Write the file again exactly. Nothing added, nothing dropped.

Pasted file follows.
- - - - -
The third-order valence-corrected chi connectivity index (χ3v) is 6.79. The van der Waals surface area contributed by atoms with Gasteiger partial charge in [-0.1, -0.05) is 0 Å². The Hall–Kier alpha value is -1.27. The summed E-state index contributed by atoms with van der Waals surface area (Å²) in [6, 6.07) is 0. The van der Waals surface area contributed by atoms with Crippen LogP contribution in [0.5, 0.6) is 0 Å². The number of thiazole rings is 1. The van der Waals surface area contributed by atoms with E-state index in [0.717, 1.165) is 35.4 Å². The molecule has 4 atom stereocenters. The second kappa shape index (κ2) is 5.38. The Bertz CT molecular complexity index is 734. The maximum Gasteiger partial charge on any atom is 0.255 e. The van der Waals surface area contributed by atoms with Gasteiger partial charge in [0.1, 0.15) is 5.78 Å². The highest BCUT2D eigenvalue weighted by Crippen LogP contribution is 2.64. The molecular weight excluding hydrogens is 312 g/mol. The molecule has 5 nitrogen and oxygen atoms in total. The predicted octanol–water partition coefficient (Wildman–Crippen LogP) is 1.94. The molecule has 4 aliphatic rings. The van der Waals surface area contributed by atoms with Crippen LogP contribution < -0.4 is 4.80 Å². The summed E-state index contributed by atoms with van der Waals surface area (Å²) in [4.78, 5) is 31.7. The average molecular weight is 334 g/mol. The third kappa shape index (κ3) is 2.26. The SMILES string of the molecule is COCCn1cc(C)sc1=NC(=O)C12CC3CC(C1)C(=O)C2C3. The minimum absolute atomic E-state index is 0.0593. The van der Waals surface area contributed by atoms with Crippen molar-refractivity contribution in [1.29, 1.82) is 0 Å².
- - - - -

The third-order valence-corrected chi connectivity index (χ3v) is 6.79. The van der Waals surface area contributed by atoms with Gasteiger partial charge in [-0.1, -0.05) is 0 Å². The Hall–Kier alpha value is -1.27. The summed E-state index contributed by atoms with van der Waals surface area (Å²) in [6, 6.07) is 0. The van der Waals surface area contributed by atoms with Crippen LogP contribution in [0.5, 0.6) is 0 Å². The number of thiazole rings is 1. The van der Waals surface area contributed by atoms with E-state index in [0.717, 1.165) is 35.4 Å². The molecule has 4 atom stereocenters. The second kappa shape index (κ2) is 5.38. The Bertz CT molecular complexity index is 734. The maximum Gasteiger partial charge on any atom is 0.255 e. The van der Waals surface area contributed by atoms with Gasteiger partial charge in [0.1, 0.15) is 5.78 Å². The highest BCUT2D eigenvalue weighted by Crippen LogP contribution is 2.64. The molecular weight excluding hydrogens is 312 g/mol. The molecule has 5 nitrogen and oxygen atoms in total. The predicted octanol–water partition coefficient (Wildman–Crippen LogP) is 1.94. The molecule has 4 aliphatic rings. The van der Waals surface area contributed by atoms with Crippen LogP contribution < -0.4 is 4.80 Å². The summed E-state index contributed by atoms with van der Waals surface area (Å²) in [4.78, 5) is 31.7. The average molecular weight is 334 g/mol. The third kappa shape index (κ3) is 2.26. The SMILES string of the molecule is COCCn1cc(C)sc1=NC(=O)C12CC3CC(C1)C(=O)C2C3. The minimum absolute atomic E-state index is 0.0593. The van der Waals surface area contributed by atoms with Crippen molar-refractivity contribution in [1.29, 1.82) is 0 Å².